When Fear of Childbirth is Pathological: The Fear Continuum
Given that prepartum psychiatric symptoms have been reported to be associated with postpartum disorders, focusing on the prepartum period appears of prime importance. The aim of the current study was threefold: (a) to identify the prevalence rates of women suffering from fear of childbirth (FOC) and tokophobia (b) to explore the association between FOC, obstetrical and psychopathological variables and (c) to identify the independent predictors of the intensity of FOC symptoms, FOC and tokophobia.
at 36 weeks’ gestation, 98 women completed questionnaires assessing FOC, pretraumatic stress, fear of pain, depressive and anxiety symptomatology as well as perceived social support. Socio-demographic and gynecological data were also gathered.
22.45% of women reported a probable FOC and 20.41% suffered from a potential tokophobia. Epidural anesthesia (ß = 5.62, p < 0.05), and the intensity of pretraumatic stress symptoms (ß= 0.69, p < 0.05), were independently associated with the intensity of FOC symptoms. Planning a c-section was significantly related to FOC (β = 0.09, p = 0.03). Planning an epidural anesthesia was also an independent predictor of both FOC and tokophobia (β = 1.33, p = 0.03; β = 1.26, p = 0.04, respectively).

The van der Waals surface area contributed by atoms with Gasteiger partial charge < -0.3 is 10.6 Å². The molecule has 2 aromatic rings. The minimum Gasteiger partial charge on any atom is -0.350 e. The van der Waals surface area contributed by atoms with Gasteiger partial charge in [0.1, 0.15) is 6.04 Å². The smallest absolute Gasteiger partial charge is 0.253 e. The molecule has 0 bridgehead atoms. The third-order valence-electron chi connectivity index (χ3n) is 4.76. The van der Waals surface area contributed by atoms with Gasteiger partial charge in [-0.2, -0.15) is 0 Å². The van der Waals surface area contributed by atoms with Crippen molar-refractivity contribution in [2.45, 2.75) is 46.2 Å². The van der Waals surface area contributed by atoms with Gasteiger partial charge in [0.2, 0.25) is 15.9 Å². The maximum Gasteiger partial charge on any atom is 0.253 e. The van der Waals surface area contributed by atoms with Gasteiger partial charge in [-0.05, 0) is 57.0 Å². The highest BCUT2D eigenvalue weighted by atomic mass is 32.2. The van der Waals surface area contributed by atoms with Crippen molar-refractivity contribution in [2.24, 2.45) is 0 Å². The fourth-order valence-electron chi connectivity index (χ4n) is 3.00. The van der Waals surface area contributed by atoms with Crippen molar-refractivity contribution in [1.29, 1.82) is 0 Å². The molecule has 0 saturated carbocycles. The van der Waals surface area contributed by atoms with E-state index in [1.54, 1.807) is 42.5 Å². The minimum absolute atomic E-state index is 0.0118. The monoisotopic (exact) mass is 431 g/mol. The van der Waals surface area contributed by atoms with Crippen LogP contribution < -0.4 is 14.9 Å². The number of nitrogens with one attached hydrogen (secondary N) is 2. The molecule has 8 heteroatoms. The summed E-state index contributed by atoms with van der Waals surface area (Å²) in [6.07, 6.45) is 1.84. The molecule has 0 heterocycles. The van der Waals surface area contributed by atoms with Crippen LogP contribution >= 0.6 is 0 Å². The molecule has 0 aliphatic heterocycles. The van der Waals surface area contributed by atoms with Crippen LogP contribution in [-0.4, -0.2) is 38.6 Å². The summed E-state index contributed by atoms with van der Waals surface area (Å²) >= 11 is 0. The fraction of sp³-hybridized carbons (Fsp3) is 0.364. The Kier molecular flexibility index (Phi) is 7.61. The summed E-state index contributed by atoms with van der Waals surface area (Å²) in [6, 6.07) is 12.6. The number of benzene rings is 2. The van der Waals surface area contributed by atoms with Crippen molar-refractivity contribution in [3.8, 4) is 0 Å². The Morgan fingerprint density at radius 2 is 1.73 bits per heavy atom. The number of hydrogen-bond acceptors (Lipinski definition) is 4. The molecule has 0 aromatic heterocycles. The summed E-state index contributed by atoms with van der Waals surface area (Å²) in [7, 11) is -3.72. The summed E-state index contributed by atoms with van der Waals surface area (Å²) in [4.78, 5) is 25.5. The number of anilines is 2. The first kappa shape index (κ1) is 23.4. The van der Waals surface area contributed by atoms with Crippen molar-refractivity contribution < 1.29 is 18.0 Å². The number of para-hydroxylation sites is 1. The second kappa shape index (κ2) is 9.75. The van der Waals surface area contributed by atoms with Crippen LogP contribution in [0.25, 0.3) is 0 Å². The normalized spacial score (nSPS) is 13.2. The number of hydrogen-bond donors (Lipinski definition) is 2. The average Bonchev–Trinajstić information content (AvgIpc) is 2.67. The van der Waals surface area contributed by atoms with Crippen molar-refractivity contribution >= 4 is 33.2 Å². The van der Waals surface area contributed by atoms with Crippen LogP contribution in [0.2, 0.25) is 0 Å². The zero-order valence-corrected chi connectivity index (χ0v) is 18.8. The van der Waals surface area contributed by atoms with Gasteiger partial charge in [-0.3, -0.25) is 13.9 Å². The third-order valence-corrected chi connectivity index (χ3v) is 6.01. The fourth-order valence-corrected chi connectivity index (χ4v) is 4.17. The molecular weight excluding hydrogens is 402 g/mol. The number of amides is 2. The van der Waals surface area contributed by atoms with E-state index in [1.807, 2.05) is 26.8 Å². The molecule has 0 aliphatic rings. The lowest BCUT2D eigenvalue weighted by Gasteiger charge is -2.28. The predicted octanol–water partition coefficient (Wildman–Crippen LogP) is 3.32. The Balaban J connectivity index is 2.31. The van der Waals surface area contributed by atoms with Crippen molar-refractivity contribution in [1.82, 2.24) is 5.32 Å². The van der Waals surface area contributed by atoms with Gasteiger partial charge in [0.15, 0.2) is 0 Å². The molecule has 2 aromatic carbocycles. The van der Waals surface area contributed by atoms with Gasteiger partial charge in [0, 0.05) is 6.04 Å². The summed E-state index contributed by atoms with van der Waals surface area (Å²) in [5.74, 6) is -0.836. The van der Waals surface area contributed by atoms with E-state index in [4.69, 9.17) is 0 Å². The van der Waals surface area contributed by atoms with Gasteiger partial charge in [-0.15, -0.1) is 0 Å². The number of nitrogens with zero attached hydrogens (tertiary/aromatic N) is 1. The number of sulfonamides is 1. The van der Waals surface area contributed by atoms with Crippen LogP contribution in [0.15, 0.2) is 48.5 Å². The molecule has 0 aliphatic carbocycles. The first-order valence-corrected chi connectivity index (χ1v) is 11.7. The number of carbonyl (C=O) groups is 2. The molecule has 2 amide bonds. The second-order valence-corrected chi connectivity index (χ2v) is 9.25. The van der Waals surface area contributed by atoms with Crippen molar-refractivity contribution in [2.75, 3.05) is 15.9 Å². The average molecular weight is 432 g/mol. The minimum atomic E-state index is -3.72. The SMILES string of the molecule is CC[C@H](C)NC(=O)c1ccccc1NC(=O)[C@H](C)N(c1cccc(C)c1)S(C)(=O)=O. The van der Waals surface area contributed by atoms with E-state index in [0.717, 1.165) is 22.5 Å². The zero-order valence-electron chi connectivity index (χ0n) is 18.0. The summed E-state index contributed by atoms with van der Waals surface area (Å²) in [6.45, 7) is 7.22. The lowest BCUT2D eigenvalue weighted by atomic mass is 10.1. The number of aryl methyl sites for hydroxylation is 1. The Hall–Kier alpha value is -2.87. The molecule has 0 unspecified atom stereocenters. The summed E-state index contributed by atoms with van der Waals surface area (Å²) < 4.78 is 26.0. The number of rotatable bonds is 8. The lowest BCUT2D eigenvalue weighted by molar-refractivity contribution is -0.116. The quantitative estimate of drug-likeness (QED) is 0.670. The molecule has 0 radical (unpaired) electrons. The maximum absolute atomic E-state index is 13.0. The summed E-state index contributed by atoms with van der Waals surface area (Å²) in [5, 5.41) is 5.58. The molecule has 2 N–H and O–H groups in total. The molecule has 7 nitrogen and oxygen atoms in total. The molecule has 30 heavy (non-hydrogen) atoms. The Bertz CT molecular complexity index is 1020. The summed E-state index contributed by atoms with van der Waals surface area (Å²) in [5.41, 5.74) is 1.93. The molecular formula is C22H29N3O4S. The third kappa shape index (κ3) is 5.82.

Given the high rates of FOC and tokophobia highlighted, developing an appropriate preparation to childbirth is of great relevance. Longitudinal studies should be developed in order to provide an in-depth examination of the course of prepartum psychiatric disorders, maintenance of symptoms and their impact on subsequent infant development.
KeywordsPrepartum Fear of childbirth Tokophobia Pretraumatic stress Epidural anesthesia
Compliance with Ethical Standards
Conflict of interest
Authors declare that have no conflict of interest.
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